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Residents of Spain’s infection hotspot, Madrid, are to be barred from leaving except on essential trips under new rules to fight the coronavirus resurgence, Spain’s government said on Wednesday.
But regional authorities said the decision had no legal basis, setting the stage for a political showdown in an area accounting for more than a third of Spain’s 133,604 new cases in the past two weeks.
“Madrid’s health is Spain’s health. Madrid is special,” the country’s health minister, Salvador Illa, told a news conference to announce the new regulations, due to come into force in days.
The capital city, home to more than 3 million people, and nine surrounding municipalities with at least 100,000 inhabitants each, are to see borders closed to outsiders for non-essential visits, the government said.
People will be allowed to cross boundaries for work, school, doctors’ visits or shopping, but not for leisure. Bars and restaurants will close from 11pm, widening a previous curfew of 1am, and parks and playgrounds will be shuttered.
Social gatherings will be limited to six people.
Madrid has 735 cases per 100,000 people, one of the highest of any region in Europe and double Spain’s national rate. Spain has recorded a total of 769,188 cases – the highest in western Europe – and 31,791 deaths.
The conservative regional assembly had already enforced localised lockdowns in 45, mostly poor districts, often with a high immigrant population. But the wider restrictions announced by Illa see the Socialist-led central government override the regional authority after weeks of fighting over what should be done.
“The decision is not valid legally,” regional health chief Enrique Ruiz Escudero repeatedly told a news conference of the lockdown plan, even though the local authorities had seemingly accepted some steps on Tuesday. “The Spanish government is in a hurry to intervene in Madrid but not to defeat the virus.”
Escudero did not specify what measures regional authorities may take to oppose the lockdown.
Meanwhile, Germany – which on Thursday saw its second-highest daily case rise since April, with 2,503 new cases – declared regions in 11 European countries to be areas where there was an elevated risk of exposure to coronavirus, while existing warnings about parts of Belgium were extended to cover the entire country.
Risk zones were declared in countries including Estonia, Ireland, Lithuania, Romania, Slovenia, Hungary and Croatia. Such declarations, which result when the prevalence of coronavirus infections exceeds 50 per 100,000 population over a week, are typically followed by the foreign ministry issuing a travel warning.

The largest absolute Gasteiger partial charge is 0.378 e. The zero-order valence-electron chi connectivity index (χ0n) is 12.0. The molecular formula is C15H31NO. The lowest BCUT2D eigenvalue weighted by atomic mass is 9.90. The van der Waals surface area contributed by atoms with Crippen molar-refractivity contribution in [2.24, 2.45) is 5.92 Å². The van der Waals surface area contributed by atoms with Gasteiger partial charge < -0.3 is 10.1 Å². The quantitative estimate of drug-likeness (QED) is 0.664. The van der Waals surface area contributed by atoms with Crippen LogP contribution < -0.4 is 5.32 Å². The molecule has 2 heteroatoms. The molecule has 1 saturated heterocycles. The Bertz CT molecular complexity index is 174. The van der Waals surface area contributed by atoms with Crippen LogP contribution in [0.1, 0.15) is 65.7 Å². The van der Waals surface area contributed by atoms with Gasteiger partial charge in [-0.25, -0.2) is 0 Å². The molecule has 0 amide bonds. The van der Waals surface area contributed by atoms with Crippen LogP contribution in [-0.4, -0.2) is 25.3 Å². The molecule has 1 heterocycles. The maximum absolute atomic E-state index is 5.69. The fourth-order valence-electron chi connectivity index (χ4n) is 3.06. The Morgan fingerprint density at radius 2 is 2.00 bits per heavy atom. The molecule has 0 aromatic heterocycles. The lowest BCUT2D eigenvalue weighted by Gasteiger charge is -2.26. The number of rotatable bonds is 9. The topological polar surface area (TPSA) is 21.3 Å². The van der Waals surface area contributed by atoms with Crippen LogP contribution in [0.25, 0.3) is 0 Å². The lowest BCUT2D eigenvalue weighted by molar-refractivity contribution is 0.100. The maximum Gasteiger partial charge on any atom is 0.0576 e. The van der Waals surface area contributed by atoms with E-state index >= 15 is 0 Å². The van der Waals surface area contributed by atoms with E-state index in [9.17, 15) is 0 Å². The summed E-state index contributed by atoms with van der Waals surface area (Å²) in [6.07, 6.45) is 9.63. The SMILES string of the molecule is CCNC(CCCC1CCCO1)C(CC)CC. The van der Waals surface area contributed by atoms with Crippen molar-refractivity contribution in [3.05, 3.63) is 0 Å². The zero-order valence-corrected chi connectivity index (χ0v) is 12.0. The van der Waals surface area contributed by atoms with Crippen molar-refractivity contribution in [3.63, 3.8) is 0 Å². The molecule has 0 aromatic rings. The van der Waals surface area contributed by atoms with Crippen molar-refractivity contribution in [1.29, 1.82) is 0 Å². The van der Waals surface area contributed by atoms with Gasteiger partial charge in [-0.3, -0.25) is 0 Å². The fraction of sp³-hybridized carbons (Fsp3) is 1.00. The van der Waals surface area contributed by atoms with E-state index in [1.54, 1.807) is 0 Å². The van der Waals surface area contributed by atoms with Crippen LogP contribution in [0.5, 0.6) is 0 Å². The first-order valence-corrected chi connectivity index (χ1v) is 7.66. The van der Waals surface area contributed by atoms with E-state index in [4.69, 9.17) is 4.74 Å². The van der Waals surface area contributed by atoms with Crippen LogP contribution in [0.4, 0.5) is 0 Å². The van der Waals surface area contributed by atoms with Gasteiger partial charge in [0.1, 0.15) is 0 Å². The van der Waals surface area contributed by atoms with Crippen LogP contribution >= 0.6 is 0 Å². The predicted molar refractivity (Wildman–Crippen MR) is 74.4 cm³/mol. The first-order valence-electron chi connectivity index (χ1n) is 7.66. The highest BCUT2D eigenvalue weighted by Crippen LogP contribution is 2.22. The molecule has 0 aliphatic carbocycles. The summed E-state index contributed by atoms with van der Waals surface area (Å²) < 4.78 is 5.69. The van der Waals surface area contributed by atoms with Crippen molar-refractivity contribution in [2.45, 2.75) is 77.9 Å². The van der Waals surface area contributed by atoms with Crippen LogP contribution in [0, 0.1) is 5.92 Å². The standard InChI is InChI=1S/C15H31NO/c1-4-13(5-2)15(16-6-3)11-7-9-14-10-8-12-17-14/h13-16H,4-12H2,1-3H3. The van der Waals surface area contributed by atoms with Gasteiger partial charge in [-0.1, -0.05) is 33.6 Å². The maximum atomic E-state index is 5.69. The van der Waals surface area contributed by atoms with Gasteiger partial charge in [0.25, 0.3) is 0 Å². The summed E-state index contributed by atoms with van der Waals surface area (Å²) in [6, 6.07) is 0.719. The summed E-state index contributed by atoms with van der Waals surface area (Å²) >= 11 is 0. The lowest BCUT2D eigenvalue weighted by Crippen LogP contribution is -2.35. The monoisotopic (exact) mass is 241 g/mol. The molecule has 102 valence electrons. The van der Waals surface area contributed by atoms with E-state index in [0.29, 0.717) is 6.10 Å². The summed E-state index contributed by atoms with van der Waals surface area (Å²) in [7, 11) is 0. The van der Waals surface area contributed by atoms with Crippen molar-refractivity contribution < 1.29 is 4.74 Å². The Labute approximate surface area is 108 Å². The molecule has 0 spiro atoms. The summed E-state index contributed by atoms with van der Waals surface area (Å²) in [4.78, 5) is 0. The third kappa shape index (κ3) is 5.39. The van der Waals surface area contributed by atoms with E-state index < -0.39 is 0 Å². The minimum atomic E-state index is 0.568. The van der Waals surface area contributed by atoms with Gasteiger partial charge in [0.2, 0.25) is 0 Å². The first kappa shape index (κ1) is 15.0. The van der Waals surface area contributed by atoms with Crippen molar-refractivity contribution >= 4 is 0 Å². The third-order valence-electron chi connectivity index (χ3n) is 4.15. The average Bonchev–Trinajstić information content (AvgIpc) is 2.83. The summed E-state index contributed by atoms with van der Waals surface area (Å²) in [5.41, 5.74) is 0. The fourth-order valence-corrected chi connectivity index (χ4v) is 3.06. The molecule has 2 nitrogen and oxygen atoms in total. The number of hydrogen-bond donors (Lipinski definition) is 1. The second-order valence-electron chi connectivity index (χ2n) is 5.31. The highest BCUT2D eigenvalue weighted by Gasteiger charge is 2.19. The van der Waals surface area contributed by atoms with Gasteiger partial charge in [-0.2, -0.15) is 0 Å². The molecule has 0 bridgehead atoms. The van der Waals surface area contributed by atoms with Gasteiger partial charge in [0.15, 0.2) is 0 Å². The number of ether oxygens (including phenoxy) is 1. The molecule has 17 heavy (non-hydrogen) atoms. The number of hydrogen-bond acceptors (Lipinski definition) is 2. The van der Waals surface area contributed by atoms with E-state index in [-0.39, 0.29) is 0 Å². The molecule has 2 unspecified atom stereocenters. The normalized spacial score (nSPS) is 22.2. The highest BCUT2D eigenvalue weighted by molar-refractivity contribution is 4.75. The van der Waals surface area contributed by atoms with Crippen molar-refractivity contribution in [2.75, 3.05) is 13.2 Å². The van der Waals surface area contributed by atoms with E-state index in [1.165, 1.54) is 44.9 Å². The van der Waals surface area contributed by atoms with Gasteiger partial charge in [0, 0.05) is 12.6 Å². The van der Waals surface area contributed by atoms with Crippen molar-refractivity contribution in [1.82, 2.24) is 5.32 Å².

In its list published late on Wednesday, the Robert Koch Institute for infectious diseases also declared the whole of France with the exception of the Grand Est region to be risk zones, the whole of Iceland, as well as Wales and Northern Ireland to be risk zones.
Northern Ireland’s seven-day cumulative number of cases per 100,000 population has almost doubled to 103.6 from 58.1 in the past week. Stormont’s health minister is to recommend the introduction of further restrictions in Northern Ireland after it recorded its highest number of infections in a 24-hour period – 424 – since its testing regime was expanded.
Other key developments include:
The UN’s International Labour Organization said on Wednesday that at least 34m jobs have been lost in Latin America due to the pandemic.
Cuba said it was lifting a curfew and partial lockdown in Havana, in place since 1 September to contain a second wave
South Africa will reopen its borders to all African countries from Thursday while barring tourists from around 50 nations with high infection rates, including Britain, France, India, Russia and the US.
In Australia, the state of Victoria has recorded 15 new cases and two more fatalities, bringing the state’s death toll to 800 and the national figure to 888.
Source: The Guardian
Keyword: Global coronavirus report: row as Spain announces Madrid lockdown measures | World news